Removing a Colony
Pressing my cheek against the wall
I feel their industry in my skull
and smell the sweetness
of their hive bond before
I see any trace of them.
They’re invisible, the ghost
workers in our wall,
but we’ll have to make them leave.
The weight of their honey will
warp the wallboard and bring down
the house, and the sight of them
careening in and out through
their narrow entrance in the siding
will frighten the neighbors.
We call in a white suit with smoke
and tools and patience to open the wall
and slice out their comb,
relocating room and board and
bees into hive boxes. He takes
each laden leaf of comb gently,
his goatskin gloves dripping gold
and the house soon stinking
of bees and wax and honey.
He is careful to find the queen
and lift her with deference
into her new kingdom.
The workers will all follow,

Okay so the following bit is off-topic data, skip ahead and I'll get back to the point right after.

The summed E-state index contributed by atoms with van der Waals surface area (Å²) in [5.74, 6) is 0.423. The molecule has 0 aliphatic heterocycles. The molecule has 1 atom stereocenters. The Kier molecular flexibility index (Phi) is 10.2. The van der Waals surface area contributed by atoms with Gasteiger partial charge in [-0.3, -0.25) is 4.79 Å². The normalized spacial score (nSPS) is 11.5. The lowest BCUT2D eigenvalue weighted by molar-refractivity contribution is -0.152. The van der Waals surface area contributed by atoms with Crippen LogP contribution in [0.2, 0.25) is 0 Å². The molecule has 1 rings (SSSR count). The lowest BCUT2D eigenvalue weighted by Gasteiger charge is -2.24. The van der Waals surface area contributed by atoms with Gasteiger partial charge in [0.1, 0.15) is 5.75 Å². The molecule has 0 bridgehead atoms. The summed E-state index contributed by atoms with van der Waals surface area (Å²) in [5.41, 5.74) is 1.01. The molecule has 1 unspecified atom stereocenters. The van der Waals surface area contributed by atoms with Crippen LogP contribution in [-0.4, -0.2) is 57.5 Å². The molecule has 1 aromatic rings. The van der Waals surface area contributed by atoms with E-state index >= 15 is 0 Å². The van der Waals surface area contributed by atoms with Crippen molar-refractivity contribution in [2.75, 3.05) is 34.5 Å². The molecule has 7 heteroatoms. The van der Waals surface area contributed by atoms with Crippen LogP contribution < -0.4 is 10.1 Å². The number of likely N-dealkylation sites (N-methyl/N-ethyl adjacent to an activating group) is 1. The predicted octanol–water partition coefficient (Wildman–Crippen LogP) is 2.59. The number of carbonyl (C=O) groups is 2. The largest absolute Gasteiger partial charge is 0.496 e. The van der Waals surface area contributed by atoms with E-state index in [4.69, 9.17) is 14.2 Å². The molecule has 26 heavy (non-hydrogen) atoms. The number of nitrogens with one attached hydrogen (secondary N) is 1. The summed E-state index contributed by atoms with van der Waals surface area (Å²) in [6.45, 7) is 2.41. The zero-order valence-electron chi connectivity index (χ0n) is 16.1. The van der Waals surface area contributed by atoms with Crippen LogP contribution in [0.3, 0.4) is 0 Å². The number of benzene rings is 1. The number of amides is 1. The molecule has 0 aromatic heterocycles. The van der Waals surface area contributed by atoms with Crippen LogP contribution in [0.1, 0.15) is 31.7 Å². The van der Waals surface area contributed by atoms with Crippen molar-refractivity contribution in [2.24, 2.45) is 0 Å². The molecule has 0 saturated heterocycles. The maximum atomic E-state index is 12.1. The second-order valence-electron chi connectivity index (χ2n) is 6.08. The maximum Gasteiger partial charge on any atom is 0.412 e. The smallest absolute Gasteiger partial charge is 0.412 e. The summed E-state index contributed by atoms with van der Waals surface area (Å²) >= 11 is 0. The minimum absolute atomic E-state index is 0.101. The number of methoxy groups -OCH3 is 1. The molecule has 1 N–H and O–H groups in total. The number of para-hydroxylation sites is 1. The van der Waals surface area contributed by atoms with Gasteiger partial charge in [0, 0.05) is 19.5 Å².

refugees now, and they’ll
ride in a pick-up for miles
through fields of strange flowers
to a new hive home, leaving me
strangely bereft, wondering
if there might have been
Sara Eddy is a writing instructor at Smith College, in Northampton, Massachusetts. Some of her poems have appeared recently in Sum, One, and Zingara, and are forthcoming in Raw Art Review and the Tishman Review. Her poem “Peach Jam” won the Causeway Lit poetry competition in fall of 2018. She is currently working on a chapbook of food poems with the support of a Fellowship from the Kahn Institute at Smith College. She lives in Amherst, Massachusetts with a teenager and a black cat and three beehives.